Saturday, November 11 at 11:45 a.m.

Network Sovereignty: Building the Internet across Indian Country
By Marisa Duarte

Given the significance of information and communication technologies (ICTs) to social and political life, many U.S. tribes and Native organizations have created their own projects, from streaming radio to building networks to telecommunications advocacy. Duarte examines these ICT projects to explore the significance of information flows and information systems to Native sovereignty, and toward self-governance, self-determination, and decolonization.

BOOK SIGNING WITH LAURA KINA AND JAN CHRISTIAN BERNABE

Saturday, November 11 at 1:45 p.m.

Queering Contemporary Asian American Art
Edited by Laura Kina and Jan Christian Bernabe
Foreword by Susette Min

Queering Contemporary Asian American Art takes Asian American differences as its point of departure, and brings together artists and scholars to challenge normative assumptions, essentialisms, and methodologies within Asian American art and visual culture. Taken together, these nine original artist interviews, cutting-edge visual artworks, and seven critical essays explore contemporary currents and experiences within Asian American art, including the multiple axes of race and identity; queer bodies and forms; kinship and affect; and digital identities and performances.

OTHER FEATURED TITLES

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November 2017 News, Reviews, and Events

News

University Press Week is November 6-11 (next week!) and we can’t wait to celebrate the value of our books and expertise of our authors with this year’s theme, #LookItUP: Knowledge Matters.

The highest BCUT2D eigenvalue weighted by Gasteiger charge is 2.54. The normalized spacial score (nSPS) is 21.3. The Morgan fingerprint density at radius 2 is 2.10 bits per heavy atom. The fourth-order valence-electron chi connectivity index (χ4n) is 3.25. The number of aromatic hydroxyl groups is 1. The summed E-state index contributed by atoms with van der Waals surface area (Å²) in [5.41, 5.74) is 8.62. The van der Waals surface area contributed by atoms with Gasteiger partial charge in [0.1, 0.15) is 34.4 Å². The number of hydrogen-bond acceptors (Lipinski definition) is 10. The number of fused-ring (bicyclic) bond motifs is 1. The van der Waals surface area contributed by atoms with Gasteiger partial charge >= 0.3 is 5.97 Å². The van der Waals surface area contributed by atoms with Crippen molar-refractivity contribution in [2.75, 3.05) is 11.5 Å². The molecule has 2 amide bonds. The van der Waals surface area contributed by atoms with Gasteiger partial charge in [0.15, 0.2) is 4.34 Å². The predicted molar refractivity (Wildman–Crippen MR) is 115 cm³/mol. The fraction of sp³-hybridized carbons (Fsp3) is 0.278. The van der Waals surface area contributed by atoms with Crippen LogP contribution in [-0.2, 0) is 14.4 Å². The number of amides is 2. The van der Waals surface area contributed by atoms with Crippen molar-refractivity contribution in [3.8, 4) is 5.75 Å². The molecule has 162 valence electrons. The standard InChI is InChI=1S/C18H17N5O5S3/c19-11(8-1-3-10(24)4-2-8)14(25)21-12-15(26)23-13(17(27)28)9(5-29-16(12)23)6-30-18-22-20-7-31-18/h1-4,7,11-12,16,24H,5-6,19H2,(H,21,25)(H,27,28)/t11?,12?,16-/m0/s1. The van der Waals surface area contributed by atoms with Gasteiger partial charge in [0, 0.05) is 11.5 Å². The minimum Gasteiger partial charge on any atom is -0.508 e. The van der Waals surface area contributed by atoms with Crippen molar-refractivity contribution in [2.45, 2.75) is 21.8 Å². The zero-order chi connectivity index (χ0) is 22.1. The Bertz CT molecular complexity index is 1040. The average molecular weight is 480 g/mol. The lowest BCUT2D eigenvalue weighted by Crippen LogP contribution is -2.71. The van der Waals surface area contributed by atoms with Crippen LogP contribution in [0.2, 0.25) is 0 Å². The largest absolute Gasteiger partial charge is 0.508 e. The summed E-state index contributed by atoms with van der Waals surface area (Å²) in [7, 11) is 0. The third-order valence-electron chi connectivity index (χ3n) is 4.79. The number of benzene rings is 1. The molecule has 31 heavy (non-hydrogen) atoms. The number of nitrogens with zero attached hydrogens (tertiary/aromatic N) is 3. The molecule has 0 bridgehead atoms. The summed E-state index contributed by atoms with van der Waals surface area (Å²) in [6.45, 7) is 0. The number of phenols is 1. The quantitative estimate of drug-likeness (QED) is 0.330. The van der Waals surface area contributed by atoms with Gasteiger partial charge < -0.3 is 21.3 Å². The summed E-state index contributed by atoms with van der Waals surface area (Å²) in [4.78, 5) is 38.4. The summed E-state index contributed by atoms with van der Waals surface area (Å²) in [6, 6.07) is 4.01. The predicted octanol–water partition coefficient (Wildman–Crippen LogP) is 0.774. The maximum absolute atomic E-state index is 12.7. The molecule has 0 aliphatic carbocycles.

Find a run-down of online and offline events on the UP Week site and join in with the #ReadUP and #LookItUP hashtags on social media.

In huge literary news, the United Nations Education, Scientific and Cultural Organization (UNESCO) designated Seattle as a City of Literature in the Creative Cities Network. Please join us in heartily congratulating all involved in the bid, with a special mention to UW Press staffer and Seattle City of Literature cofounder Rebecca Brinbury! Find more from UNESCO, Seattle City of Literature, and the Seattle Review of Books. Read and write on, Seattle!

Monthly Giveaways

Reviews and Interviews


The Atlantic interviews Pumpkin author Cindy Ott in an article about what counts as a pumpkin. WDEL also interviews the author about the connection between pumpkins and fall.


Tell Me Something I Don’t Know with Stephen J. Dubner features Smell Detectives author Melanie Kiechle in a recent podcast episode all about the senses.
High Country News reviews The Tao of Raven by Ernestine Hayes: “As with Blonde Indian, Hayes blurs the boundaries of genre in The Tao of Raven, which braids sharp grandmotherly meditations and gripping personal history into the fictional storyline of another troubled, typical family. . . . Her prose is as insistent as it is lyrical.”—Rob Rich


Inquirer.net USA reviews A Time to Rise edited by Rene Ciria Cruz, Cindy Domingo, and Bruce Occena: “A Time to Rise comes out at an opportune time as another fascist regime emerges in the Philippines. As in the past, former KDP activists have responded to the call to fight back.”—Boying Pimentel